When Chrysler had such a smash hit with the K-derived minivans of the 1980s, Toyota USA needed some kind of family hauler bigger than the Cressida, Camry, and Tercel wagons. The solution, from the perspective of the suits in Aichi, was obvious: Americanize the TownAce mid-engined van and ship it west ASAP!

Here’s an ’84 Toyota Van I found in a Charlotte, North Carolina, wrecking yard last month.

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Junkyard Find: 1984 Dodge Ram 150 Royal SE With Slant-Six Engine
Can you imagine buying a new full-size Detroit pickup truck with the top luxury trim package and less than 100 horsepower? In 2018, such a truck would be smashed to bits by angry mobs, were it to appear in a showroom, but this half-ton pickup with 95 Slant-Six horses, four-on-the-floor manual transmission, and the Royal SE package would have been considered pretty nice, 34 years back.
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Junkyard Find: 1984 Buick Skyhawk Custom

The General got his money’s worth out of the J Platform, which began with the 1982 Chevrolet Cavalier and ended 23 years later with the Pontiac Sunfire. Buick’s only J-body was the 1982-1989 Skyhawk, which took the name of the much more successful rear-wheel-drive H-body Skyhawk of the 1970s.

Here’s a sporty five-speed ’84 Skyhawk in a Denver-area self-service yard.

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Junkyard Find: 1984 Buick Century Estate Limited Woodie Wagon

The Chrysler K-platform-based minivans debuted for the 1984 model year, marking the beginning of the end of the station wagon’s mainstream appeal in the United States; not many years later, SUVs would snare most of the potential wagon buyers who didn’t get minivans.

Here’s a Buick Century wagon from that decisive year, spotted in a San Francisco Bay Area self-service wrecking yard.

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Junkyard Find: 1984 Honda Accord Hatchback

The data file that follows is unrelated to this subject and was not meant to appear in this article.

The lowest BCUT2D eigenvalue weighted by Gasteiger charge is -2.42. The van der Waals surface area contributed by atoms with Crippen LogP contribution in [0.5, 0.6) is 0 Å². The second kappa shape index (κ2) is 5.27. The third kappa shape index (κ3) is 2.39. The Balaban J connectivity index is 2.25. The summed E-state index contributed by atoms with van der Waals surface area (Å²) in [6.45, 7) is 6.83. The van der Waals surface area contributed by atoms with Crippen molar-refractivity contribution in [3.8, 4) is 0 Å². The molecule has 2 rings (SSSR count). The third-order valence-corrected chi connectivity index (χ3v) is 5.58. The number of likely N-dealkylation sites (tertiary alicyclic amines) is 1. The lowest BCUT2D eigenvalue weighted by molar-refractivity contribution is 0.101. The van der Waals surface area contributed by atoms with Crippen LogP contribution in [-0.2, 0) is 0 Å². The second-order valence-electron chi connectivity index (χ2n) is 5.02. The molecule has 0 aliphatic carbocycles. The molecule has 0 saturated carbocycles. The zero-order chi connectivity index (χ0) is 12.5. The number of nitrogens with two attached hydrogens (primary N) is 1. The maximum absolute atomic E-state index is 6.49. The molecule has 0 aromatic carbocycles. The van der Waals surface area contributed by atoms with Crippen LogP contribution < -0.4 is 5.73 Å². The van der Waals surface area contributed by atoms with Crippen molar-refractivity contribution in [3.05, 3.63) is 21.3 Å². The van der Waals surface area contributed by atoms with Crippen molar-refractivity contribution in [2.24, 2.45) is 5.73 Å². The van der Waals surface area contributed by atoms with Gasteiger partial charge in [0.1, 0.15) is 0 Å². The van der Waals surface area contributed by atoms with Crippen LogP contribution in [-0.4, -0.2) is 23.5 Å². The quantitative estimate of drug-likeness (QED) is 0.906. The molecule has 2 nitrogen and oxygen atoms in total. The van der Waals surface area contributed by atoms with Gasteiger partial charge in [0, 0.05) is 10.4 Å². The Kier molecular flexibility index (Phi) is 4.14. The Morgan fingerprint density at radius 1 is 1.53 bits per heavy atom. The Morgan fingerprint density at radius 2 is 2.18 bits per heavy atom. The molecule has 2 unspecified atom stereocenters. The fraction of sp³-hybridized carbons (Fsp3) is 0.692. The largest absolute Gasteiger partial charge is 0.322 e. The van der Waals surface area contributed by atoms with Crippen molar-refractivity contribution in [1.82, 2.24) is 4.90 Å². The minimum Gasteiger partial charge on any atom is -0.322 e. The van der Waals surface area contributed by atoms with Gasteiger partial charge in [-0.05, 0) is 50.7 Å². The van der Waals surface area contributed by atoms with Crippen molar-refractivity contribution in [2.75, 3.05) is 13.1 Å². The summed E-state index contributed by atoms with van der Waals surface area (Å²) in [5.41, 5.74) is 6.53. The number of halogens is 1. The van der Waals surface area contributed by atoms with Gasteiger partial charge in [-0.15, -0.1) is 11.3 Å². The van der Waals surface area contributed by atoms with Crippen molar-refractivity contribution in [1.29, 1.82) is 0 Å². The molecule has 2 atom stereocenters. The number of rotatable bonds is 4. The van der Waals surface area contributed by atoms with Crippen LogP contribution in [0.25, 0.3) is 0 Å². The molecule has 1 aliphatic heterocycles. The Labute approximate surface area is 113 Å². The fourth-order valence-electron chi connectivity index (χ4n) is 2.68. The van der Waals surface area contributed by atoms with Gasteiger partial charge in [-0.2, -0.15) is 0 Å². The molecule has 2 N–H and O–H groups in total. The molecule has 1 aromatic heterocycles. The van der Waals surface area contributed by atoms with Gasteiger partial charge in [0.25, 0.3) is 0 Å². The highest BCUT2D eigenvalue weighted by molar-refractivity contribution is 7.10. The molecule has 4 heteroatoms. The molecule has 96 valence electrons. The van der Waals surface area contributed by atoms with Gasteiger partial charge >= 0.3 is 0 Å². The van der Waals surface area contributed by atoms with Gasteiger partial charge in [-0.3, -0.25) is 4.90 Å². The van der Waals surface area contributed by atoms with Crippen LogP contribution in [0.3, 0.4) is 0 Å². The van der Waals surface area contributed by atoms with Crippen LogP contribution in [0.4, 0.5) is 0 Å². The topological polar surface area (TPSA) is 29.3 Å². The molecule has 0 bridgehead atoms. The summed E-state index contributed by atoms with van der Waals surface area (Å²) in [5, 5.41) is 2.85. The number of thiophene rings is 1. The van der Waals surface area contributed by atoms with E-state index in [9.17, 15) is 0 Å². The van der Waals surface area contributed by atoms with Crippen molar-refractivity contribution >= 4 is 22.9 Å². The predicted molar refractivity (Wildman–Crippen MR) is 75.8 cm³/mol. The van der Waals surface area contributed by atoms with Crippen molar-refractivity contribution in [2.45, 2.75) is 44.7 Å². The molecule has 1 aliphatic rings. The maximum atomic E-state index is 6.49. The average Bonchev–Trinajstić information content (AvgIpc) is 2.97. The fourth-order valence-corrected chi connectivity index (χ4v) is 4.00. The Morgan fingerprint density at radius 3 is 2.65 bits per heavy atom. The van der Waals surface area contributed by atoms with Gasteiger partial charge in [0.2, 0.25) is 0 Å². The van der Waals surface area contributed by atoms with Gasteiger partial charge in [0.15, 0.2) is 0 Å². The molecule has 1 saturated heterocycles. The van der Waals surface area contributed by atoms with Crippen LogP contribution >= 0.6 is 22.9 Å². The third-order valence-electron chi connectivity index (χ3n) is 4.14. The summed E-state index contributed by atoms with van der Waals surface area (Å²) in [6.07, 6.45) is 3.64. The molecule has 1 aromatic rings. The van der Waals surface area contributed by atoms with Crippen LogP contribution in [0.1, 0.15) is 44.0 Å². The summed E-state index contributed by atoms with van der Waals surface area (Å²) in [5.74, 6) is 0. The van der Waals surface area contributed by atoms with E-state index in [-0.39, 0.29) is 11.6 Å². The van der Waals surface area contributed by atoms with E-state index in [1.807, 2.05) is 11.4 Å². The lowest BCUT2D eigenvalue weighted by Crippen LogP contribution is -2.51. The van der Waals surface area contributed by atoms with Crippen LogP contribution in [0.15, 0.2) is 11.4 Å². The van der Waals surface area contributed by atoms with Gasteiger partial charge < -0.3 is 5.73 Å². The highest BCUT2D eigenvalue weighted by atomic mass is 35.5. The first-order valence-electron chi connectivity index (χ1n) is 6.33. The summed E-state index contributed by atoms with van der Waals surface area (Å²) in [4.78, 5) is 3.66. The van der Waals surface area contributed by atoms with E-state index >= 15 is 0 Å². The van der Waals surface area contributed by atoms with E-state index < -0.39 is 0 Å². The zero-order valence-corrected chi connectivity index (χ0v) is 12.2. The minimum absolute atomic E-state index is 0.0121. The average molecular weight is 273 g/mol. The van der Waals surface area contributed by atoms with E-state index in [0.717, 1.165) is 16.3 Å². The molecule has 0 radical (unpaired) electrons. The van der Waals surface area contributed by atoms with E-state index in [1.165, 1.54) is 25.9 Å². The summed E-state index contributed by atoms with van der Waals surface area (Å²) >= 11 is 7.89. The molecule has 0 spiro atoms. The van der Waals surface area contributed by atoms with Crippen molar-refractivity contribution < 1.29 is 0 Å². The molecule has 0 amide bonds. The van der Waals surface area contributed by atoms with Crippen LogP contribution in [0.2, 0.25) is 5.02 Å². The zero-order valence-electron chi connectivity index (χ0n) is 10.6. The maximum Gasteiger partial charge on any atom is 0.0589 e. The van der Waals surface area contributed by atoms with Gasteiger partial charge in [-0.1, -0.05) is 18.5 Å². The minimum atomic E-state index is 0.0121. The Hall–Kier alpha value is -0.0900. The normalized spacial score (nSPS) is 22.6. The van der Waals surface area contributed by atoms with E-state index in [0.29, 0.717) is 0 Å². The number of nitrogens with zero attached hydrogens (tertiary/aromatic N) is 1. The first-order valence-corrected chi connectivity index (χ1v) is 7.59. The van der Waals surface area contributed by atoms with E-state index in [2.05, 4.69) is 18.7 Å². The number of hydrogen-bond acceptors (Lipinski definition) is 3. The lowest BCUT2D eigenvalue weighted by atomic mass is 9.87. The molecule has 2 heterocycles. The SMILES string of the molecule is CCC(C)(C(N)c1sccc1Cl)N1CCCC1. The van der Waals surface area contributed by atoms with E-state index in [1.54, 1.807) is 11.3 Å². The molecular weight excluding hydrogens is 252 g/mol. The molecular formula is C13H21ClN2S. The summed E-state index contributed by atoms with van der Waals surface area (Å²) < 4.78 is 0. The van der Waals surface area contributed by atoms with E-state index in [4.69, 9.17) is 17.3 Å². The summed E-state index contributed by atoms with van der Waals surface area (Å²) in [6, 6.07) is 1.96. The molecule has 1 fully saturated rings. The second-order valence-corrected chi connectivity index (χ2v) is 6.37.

Back in the middle 1980s, demand for the Honda Accord was so strong that American Honda execs grew fat on kickbacks from dealers desperate for inventory and buyers — especially in Honda-crazed California — and you weren’t going to get a new one for list price. Once Accord production started in Ohio, the second-gen 1982-1985 cars were everywhere on the West Coast, in such numbers that you just stopped noticing them.

Then, seemingly overnight, they were gone.

After a decade or three, the head gasket blew, or the interior got intolerably nasty, or the car couldn’t pass a smog check, or the 11th owner had one too many Tricky Dicky Screwdrivers and crunched into the San Mateo Bridge toll plaza.

They’re rare in junkyards now, so I shot this red ’84 when I spotted it in a San Francisco Bay Area yard last winter.

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Junkyard Find: 1984 Chrysler Laser XE Turbo

The K-platform-based Dodge Daytona was built for the 1984 through 1993 model years and sold pretty well; we’ve seen a few of them in this series. The Daytona’s Chrysler-badged sibling, the Laser (not to be confused — though many do — with the Mitsubishi Eclipse-based Plymouth Laser), was sold only for the 1984-1986 model years and is a bit harder to find.

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Junkyard Find: 1984 Ford Escort Station Wagon